Home page Bellringing  Talks and slide lectures  Fell walking  Settle to Carlisle  Metal sculpture  Brickwork  Journeys  Ergonomics  The rest  Site map


What is a simulator? RInging with a simulator

A simulator behaves sufficiently like something else to be useful, usually for training. Simulators help people learn to fly aircraft, to drive trains and to operate of complex industrial plant. They nhave realistic controls, a (hidden) model of the dynamics, and realistic feedback (visual, aural, tactile).

The picture shows a trainee with a bellringing simulator in the tower at All Saints Wokingham 

Bellringing simulators

Simulators for bell ringers have been around since the 1970s. The late Peter Cummins, built one and used it to develop his own ringing, and teach others. His early simulators (some preserved in the Bellfoundry museum) used discrete electronic logic but modern simulators use software on a computer. A practical simulator needs connecting to something physical for the trainee to 'ring'. Often this is a real bell, with the clapper silenced, and sensors on the wheel that detect the bell's rotation and send a pulse to the simulator when the bell would normally strike. The simulator turns this into sound, and mixes it with the sounds of all the other (simulated) bells, all sounding perfectly in sequence. The trainee's has to ring the bell, and adjust the timing of its swing, to fit in with the sound of the others.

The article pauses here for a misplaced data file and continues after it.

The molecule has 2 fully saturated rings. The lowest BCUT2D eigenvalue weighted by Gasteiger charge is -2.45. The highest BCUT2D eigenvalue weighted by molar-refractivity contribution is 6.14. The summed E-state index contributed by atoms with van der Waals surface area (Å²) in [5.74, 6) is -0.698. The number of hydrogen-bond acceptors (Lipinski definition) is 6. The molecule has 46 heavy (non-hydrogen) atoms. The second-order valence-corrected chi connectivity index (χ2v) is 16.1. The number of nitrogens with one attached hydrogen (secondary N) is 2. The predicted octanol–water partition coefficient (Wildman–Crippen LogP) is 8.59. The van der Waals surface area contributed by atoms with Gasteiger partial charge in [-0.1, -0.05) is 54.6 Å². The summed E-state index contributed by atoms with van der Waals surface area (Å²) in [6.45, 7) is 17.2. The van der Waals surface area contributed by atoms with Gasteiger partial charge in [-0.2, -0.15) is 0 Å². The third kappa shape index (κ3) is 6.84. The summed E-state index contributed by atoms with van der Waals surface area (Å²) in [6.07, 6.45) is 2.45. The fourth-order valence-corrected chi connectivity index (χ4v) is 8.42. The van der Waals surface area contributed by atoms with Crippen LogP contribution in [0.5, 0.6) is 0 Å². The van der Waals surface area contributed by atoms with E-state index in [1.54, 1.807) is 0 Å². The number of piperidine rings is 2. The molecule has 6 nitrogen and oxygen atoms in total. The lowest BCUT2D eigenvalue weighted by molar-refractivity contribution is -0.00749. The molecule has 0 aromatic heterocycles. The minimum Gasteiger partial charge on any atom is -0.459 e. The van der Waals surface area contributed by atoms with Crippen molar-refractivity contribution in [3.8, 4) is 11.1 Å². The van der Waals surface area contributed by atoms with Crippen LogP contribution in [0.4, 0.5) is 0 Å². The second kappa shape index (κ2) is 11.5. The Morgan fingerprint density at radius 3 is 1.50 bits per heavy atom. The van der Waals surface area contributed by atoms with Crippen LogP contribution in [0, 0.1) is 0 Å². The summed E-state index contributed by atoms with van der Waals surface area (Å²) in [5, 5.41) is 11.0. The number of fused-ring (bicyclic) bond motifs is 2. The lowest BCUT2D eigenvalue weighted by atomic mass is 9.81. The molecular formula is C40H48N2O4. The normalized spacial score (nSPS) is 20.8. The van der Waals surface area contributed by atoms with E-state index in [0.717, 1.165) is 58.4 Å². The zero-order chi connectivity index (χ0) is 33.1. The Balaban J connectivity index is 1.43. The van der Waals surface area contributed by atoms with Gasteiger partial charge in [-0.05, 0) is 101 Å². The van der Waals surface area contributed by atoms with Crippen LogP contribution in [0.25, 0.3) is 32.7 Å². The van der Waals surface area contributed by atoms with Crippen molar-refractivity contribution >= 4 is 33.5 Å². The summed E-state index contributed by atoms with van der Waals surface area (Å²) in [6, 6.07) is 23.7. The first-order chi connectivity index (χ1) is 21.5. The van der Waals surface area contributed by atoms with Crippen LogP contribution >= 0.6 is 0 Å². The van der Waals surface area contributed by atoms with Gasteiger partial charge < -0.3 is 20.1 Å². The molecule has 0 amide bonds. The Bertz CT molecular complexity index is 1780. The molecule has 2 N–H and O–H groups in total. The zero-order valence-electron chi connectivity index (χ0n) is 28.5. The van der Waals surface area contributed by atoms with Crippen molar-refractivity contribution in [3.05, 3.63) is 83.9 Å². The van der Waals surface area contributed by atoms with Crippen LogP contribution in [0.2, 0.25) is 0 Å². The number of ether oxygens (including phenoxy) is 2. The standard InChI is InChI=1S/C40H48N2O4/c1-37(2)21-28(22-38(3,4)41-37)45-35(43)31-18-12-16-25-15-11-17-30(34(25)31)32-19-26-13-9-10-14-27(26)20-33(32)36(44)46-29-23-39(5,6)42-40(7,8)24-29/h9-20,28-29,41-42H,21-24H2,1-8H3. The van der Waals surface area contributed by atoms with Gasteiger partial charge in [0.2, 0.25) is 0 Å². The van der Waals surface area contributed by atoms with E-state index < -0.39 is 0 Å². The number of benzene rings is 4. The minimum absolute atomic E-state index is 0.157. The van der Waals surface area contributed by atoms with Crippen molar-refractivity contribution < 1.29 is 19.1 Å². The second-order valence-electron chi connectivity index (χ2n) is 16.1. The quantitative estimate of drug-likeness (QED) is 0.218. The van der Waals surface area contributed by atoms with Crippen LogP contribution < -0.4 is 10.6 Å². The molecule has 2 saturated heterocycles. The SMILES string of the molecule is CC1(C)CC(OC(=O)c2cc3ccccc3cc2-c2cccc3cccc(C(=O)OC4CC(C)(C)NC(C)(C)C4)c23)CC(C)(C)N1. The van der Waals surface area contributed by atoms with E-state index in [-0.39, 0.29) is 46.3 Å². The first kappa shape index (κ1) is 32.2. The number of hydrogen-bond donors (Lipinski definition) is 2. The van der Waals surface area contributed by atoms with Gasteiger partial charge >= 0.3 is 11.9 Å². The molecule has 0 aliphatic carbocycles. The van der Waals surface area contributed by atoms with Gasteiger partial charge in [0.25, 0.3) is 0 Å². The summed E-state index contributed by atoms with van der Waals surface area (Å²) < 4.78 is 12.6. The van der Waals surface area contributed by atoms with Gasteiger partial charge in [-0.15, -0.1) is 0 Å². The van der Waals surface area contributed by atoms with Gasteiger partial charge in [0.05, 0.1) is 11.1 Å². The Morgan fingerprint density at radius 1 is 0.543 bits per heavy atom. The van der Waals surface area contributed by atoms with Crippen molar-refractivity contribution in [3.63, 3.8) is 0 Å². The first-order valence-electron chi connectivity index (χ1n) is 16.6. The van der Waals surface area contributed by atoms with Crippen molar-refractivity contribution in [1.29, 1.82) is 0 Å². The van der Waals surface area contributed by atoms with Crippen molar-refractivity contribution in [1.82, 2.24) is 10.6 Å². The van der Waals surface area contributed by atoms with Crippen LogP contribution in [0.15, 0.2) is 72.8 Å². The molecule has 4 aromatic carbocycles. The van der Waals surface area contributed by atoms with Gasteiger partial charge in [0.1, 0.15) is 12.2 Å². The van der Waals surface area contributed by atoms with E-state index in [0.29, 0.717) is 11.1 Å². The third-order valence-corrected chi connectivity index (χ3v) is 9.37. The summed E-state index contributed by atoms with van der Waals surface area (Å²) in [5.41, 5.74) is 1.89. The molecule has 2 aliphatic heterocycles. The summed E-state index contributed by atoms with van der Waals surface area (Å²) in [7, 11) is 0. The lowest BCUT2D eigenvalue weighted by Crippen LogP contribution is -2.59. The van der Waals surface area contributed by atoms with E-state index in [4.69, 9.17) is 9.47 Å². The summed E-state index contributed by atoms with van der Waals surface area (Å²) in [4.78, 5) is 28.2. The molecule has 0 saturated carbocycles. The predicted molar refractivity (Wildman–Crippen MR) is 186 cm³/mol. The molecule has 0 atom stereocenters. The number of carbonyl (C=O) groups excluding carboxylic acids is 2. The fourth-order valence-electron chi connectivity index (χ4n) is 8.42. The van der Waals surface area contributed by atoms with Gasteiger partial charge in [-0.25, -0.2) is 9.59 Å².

The simulator's advantages are: Training doesn't need a room full of (patient) ringers to ring the other bells. The simulated bells sound in perfect time, so the trainee only has to worry about his/her own mistakes. It helps develop a rhythmic style of ringing, with listening the main feedback for accurate striking.

To a non-ringer the last benefit might not seem an obvious benefit, but it is. When ringing with real ringers it is tempting to rely too much on the visual cues from the movement of the other ropes, but this is much less accurate. 'Ropesight' is a valuable skill for ringers. to make sense of the movement of the other ropes and work out what is happening around them, but the rope movement doesn't always accurately reflect the timing of the striking.

A bellringer needs several sets of skills, not all of which can be helped by a simulator:

Subsequent developments

Since the advent of the basic ringing simulator there have been further developments, some of which had unexpected side effects.


 Contact me   if you would like to know more, or if you want help.

Back to Top Back to Ringing Return to Home page

Site search: